The Best Home Diabetes Tests for 2022
blood sugar monitoring
Although not required for prediabetes, some people choose to monitor their blood sugar regularly at home. This can help you track the effects of your treatment plan.
There are many easy-to-use blood glucose monitors, including options for continuous monitoring of blood sugar levels.
The 7 Best Blood Glucose Meters of 2022
Treatment of prediabetes focuses on lifestyle changes aimed at preventing the condition from progressing to type 2 diabetes. Losing a small amount of weight (if you are overweight) and getting regular physical activity has been shown to help prevent or delay type 2 diabetes.
It’s important to be consistent when making these changes; regular doctor visits and blood sugar monitoring can help you stay on track.
Steps you can take to manage prediabetes include:
- Weight loss: Even modest weight loss — 5 to 10 percent of your body weight — can prevent or slow the progression of diabetes.
- Reduce carbohydrate intake: Carbohydrates have a greater impact on blood sugar than other macronutrients. It’s especially important to avoid refined carbohydrates, such as white bread, pasta, rice, and snacks. It also helps eliminate fruit juices and other sweetened beverages and increases your intake of non-starchy vegetables.
- Follow a Mediterranean diet: This means focusing on fruits, vegetables, and healthy fats like nuts, seeds, and olive oil.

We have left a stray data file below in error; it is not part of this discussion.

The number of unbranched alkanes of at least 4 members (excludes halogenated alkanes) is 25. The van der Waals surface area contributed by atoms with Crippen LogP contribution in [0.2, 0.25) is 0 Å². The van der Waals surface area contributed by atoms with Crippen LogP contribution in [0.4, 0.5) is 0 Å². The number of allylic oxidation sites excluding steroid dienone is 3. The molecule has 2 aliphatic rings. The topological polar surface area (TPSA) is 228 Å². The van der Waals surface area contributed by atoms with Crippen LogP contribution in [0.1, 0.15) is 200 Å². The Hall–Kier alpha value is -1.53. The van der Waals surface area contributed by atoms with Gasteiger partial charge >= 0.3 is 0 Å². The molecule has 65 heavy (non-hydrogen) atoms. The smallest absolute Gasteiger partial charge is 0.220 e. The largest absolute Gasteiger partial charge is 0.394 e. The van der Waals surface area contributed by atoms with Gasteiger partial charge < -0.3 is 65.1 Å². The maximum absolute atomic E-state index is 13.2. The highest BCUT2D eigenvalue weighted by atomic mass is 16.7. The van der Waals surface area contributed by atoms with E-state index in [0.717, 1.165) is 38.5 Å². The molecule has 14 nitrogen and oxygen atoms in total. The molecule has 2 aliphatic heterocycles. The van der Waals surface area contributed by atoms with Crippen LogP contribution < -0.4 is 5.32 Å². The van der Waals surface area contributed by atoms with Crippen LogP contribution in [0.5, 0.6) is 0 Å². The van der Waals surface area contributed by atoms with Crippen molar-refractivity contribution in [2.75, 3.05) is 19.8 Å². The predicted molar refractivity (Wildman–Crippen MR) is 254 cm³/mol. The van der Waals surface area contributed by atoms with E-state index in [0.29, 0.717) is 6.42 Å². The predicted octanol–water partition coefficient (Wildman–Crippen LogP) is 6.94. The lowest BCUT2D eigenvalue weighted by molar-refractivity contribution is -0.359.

- Be more active: Not only does exercise help with weight control, it also helps your body use insulin better. Physical activity (along with weight loss) can help reduce your risk of diabetes by nearly 60%.
If lifestyle changes are ineffective, your healthcare provider may recommend a drug such as Glucophage (metformin) to help control blood sugar. This drug has been shown to help prevent the development of type 2 diabetes.
Strength Training Exercises for Type 2 Diabetes
A word from Willie
Screening is important if you have any diabetes risk factors. If your tests show signs of prediabetes, simple lifestyle changes—weight loss, exercise, a diet low in sugar, unhealthy fats, and nutrient-rich—are often enough to prevent diabetes and improve your overall health and well-being as well .